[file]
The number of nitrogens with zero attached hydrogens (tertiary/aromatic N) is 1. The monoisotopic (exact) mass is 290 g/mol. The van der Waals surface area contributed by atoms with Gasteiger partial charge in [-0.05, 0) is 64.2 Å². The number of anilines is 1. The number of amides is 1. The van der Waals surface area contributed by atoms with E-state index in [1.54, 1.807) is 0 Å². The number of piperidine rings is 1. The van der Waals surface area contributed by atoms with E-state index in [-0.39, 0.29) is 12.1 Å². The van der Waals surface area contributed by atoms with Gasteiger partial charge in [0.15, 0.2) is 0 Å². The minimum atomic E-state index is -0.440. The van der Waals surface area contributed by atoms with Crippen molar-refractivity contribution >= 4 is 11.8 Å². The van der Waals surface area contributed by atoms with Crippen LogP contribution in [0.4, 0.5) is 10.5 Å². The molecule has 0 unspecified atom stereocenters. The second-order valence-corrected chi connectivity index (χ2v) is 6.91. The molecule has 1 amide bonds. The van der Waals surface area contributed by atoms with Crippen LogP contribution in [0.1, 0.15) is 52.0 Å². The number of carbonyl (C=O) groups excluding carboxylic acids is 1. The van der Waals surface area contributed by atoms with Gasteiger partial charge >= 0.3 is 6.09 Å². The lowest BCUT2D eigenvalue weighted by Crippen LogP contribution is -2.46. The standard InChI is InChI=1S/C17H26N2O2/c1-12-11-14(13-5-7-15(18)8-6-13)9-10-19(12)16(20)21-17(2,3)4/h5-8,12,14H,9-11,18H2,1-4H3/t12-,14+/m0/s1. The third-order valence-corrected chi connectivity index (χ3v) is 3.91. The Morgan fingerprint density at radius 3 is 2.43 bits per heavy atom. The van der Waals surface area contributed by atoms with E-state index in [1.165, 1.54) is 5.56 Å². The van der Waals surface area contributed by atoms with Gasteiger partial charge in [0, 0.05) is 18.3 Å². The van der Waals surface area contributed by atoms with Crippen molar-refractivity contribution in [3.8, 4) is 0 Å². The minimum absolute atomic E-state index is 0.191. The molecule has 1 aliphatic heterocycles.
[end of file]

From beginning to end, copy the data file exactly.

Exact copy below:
The number of nitrogens with zero attached hydrogens (tertiary/aromatic N) is 1. The monoisotopic (exact) mass is 290 g/mol. The van der Waals surface area contributed by atoms with Gasteiger partial charge in [-0.05, 0) is 64.2 Å². The number of anilines is 1. The number of amides is 1. The van der Waals surface area contributed by atoms with E-state index in [1.54, 1.807) is 0 Å². The number of piperidine rings is 1. The van der Waals surface area contributed by atoms with E-state index in [-0.39, 0.29) is 12.1 Å². The van der Waals surface area contributed by atoms with Gasteiger partial charge in [0.15, 0.2) is 0 Å². The minimum atomic E-state index is -0.440. The van der Waals surface area contributed by atoms with Crippen molar-refractivity contribution >= 4 is 11.8 Å². The van der Waals surface area contributed by atoms with Crippen LogP contribution in [0.4, 0.5) is 10.5 Å². The molecule has 0 unspecified atom stereocenters. The second-order valence-corrected chi connectivity index (χ2v) is 6.91. The molecule has 1 amide bonds. The van der Waals surface area contributed by atoms with Crippen LogP contribution in [0.1, 0.15) is 52.0 Å². The number of carbonyl (C=O) groups excluding carboxylic acids is 1. The van der Waals surface area contributed by atoms with Gasteiger partial charge >= 0.3 is 6.09 Å². The lowest BCUT2D eigenvalue weighted by Crippen LogP contribution is -2.46. The standard InChI is InChI=1S/C17H26N2O2/c1-12-11-14(13-5-7-15(18)8-6-13)9-10-19(12)16(20)21-17(2,3)4/h5-8,12,14H,9-11,18H2,1-4H3/t12-,14+/m0/s1. The third-order valence-corrected chi connectivity index (χ3v) is 3.91. The Morgan fingerprint density at radius 3 is 2.43 bits per heavy atom. The van der Waals surface area contributed by atoms with E-state index in [1.165, 1.54) is 5.56 Å². The van der Waals surface area contributed by atoms with Gasteiger partial charge in [0, 0.05) is 18.3 Å². The van der Waals surface area contributed by atoms with Crippen molar-refractivity contribution in [3.8, 4) is 0 Å². The minimum absolute atomic E-state index is 0.191. The molecule has 1 aliphatic heterocycles.